Lock contention issues can be frustrating problems to investigate and debug. But anytime a database system is involved, the potential exists for locking to cause concurrency problems. Before blaming the database system (as is the usual response), try to answer the following questions to help identify the cause of the locking problems:
- Has the application run in the past without locking problems?
- Have the lock timeouts or deadlocks started recently?
- What version and level of the DBMS are you running?
- Does the problem only occur at certain times?
- What has changed on the system (e.g., number of users, number of applications, amount of data in the tables, database maintenance/fixpacks, changes to any other relevant software, etc.)
- What, if anything, has changed in the application (e.g., isolation level, concurrent executions, volume of data, etc.)?
Anyone who has written applications to access database data probably has had to deal with concurrency problems at some point in their career. When one application program tries to read data that’s in the process of being changed by another, the DBMS must control access until the modification is complete to ensure data integrity. Typically, DBMS products use a locking mechanism to control access and modifications while ensuring data integrity.
When one task is updating data on a page (or block), another task can’t access data (read or update) on that same page (or block) until the data modification is complete and committed. When multiple users can access and update the same data at the same time, a locking mechanism is required. This mechanism must be capable of differentiating between stable data and uncertain data. Stable data has been successfully committed and isn’t involved in an update in a current unit of work. Uncertain data is currently involved in an operation that could modify its contents.
Most modern DBMS products allow you to control the level of locking (table, page/block, row), as well as to adjust other locking criteria (for example, locks per users, time to wait for locks, etc.). But I do not want to get into all of the nuances and implementation details of database locking. This is a simplified discussion of locking. It is not the intent of this discussion to explain all the nuances of database locking. And, indeed, each specific DBMS implements locking techniques a little bit differently. Instead, we will take a look at the types of issues and some techniques for remediating locking problems.
Lock timeouts are one of the most perplexing issues encountered by database professionals. The longer a lock is held, the greater the potential impact to other applications. When an application requests a lock that’s already held by another process, and the lock can’t be shared, that application is suspended. A suspended process temporarily stops running until the lock can be acquired. When an application has been suspended for a pre-determined period of time, it will be terminated. When a process is terminated because it exceeds this period of time, it’s said to timeout. In other words, a timeout is caused by the unavailability of a given resource.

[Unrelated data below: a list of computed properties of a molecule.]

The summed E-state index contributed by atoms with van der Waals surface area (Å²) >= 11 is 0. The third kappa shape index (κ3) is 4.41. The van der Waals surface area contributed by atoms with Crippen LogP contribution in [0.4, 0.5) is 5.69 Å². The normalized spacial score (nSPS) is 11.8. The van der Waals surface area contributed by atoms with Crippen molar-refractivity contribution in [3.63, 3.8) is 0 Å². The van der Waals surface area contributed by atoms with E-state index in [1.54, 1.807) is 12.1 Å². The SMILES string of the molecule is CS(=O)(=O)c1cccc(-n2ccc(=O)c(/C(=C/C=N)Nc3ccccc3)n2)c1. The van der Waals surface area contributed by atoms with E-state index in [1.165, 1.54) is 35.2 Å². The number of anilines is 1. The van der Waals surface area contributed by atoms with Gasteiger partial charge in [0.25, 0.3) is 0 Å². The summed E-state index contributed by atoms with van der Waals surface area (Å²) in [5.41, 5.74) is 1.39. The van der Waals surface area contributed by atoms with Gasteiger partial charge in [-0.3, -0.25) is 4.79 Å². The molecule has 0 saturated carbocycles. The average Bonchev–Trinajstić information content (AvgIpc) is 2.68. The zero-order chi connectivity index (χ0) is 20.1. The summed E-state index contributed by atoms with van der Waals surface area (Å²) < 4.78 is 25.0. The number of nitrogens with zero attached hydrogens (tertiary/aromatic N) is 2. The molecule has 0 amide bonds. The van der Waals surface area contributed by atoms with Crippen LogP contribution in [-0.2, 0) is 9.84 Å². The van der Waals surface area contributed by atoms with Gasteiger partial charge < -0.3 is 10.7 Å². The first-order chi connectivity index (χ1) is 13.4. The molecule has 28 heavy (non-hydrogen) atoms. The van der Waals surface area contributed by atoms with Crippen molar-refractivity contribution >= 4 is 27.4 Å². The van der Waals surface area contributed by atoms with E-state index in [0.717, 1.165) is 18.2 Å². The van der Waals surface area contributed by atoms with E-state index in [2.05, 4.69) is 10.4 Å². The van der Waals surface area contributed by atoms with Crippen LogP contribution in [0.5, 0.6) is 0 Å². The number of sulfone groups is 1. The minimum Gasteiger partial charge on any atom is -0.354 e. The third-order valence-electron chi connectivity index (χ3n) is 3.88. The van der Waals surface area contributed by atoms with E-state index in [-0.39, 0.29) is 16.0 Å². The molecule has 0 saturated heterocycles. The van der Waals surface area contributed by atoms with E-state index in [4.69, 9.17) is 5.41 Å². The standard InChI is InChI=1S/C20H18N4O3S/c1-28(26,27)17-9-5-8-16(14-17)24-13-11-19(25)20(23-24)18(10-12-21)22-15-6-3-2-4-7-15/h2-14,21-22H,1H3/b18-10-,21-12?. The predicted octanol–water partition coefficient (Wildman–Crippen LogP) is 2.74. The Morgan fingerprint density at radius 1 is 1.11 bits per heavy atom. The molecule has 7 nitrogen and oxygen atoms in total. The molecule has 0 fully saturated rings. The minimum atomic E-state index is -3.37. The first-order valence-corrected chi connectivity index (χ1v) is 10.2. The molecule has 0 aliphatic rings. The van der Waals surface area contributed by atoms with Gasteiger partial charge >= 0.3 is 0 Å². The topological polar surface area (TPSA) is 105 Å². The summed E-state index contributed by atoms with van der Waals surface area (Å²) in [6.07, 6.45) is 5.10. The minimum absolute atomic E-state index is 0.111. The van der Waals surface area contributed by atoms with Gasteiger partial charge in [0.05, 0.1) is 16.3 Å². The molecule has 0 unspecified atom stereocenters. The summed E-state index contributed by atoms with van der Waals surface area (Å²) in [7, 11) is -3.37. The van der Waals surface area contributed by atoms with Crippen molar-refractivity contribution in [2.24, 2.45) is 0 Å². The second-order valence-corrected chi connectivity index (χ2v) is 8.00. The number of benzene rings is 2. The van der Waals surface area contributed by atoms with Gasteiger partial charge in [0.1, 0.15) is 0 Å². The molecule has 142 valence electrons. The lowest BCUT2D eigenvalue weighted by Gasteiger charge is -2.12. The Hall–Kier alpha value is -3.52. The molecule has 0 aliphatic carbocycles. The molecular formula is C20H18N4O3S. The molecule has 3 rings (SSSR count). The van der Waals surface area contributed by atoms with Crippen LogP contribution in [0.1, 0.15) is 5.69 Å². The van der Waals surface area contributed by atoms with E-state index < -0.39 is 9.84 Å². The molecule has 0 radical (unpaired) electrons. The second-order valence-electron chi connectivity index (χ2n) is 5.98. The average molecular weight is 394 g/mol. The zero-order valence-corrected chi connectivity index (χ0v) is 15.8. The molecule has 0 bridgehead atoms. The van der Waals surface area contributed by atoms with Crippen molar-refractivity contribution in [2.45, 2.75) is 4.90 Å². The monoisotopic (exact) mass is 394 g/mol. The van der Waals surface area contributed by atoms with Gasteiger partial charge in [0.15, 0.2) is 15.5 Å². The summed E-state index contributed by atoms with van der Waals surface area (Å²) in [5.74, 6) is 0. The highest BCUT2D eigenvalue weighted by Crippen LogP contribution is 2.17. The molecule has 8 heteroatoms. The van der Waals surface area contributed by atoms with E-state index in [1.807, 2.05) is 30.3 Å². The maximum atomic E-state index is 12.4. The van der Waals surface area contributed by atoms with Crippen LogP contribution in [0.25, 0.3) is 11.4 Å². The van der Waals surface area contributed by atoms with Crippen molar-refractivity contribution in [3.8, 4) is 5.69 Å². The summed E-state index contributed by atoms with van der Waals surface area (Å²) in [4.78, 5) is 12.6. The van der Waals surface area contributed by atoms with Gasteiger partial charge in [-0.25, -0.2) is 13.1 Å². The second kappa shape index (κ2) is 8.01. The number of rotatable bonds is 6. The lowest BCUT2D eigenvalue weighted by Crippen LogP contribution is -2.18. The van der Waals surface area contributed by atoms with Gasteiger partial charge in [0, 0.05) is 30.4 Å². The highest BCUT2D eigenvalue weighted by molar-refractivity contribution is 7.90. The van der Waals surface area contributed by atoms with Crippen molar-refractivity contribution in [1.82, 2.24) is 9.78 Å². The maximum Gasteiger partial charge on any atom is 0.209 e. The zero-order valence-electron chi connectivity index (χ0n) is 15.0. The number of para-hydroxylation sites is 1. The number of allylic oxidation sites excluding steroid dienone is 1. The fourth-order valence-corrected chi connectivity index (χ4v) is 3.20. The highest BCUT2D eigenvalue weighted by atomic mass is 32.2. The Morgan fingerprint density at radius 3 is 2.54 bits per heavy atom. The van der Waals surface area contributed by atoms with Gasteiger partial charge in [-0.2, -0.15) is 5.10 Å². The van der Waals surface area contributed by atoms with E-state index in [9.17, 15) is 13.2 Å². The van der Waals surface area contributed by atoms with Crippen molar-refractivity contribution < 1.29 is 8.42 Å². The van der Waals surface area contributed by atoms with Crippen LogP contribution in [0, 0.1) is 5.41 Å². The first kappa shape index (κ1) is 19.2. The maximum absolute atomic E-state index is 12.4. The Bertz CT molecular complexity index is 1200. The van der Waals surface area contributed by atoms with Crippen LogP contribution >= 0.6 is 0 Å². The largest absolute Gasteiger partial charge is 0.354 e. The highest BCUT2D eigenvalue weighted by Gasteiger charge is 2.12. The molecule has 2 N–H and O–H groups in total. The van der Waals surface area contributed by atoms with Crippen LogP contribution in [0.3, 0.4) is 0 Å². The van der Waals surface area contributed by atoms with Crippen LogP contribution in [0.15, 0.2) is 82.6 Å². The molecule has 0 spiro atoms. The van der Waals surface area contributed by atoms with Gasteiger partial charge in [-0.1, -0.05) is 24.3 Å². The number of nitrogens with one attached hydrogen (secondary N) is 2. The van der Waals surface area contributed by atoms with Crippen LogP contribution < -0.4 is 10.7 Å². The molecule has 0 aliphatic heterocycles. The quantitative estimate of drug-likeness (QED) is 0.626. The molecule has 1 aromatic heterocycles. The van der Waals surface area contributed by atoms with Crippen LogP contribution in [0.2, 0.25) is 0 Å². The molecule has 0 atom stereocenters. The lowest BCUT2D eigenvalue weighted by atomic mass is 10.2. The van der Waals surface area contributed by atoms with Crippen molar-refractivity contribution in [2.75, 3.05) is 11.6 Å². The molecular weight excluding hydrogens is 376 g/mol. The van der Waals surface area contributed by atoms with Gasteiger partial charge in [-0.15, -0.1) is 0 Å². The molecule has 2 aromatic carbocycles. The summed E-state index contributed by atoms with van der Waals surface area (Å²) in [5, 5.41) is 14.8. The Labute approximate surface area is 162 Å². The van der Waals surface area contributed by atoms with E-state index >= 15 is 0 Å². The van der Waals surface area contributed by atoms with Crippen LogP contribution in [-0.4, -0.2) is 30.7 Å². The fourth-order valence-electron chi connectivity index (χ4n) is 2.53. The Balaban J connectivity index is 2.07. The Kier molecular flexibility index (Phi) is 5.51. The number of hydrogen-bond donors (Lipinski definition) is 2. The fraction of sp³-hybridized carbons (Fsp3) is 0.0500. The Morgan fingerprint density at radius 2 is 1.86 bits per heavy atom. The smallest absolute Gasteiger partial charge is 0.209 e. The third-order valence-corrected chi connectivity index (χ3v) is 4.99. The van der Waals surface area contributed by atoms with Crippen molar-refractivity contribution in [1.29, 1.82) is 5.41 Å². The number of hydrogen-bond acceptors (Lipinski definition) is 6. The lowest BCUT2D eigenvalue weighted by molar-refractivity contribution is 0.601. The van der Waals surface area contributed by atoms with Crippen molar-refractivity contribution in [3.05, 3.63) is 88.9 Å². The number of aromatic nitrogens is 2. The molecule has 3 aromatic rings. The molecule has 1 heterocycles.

To minimize lock timeouts, be sure to design your application programs with locking in mind from the start. Limit the number of rows accessed by coding predicates to filter unwanted rows. Doing so reduces the number of locks on pages containing rows that are accessed but not required, thereby reducing timeouts and deadlocks. Also, you should design update programs so the update is issued as close to the COMMIT point as possible. Doing so reduces the time that locks are held during a unit of work, which also reduces timeouts (and deadlocks).
Deadlocks also cause concurrency problems. A deadlock occurs when two separate processes compete for resources held by one another. For example, a deadlock transpires when PGMA has a lock on PAGE1 and wants to lock PAGE2 but PGMB (at the same time) has a lock on PAGE2 and wants a lock on PAGE1. One of the programs must be terminated to allow processing to continue. One technique to minimize deadlocks is to code your programs so that tables are accessed in the same order. By designing all application programs to access tables in the same order, you reduce the likelihood of deadlocks.
Earlier, I mentioned the COMMIT statement. It is important to design all your programs with a COMMIT strategy. A COMMIT externalizes the modifications that occurred in the program since the beginning of the program or the last COMMIT. A COMMIT ensures that all modifications have been physically applied to the database, thereby ensuring data integrity and recoverability. Failing to code COMMITs in a data modification program can cause lock timeouts for other concurrent tasks.
You can also control the isolation level, or serializability,of the data requests in your programs.
Programs using the repeatable read locking strategy hold their locks until a COMMIT is issued. If no COMMITs are issued during the program, locks aren’t released until the program completes, thereby negatively affecting concurrency. This can cause lock timeouts and lock escalation.
There are some techniques available to DBAs to minimize lock timeouts. When an object is being accessed concurrently by multiple programs or users, consider increasing free space, causing fewer rows to be stored on a single page, at least until data is added. The fewer rows per page, the less intrusive page locking will be because fewer rows will be impacted by a page lock.
Locking is a complex issue and can be at the root of many performance problems. But if you follow the guidance offered here you can reduce the frequency of locking issues in your shop.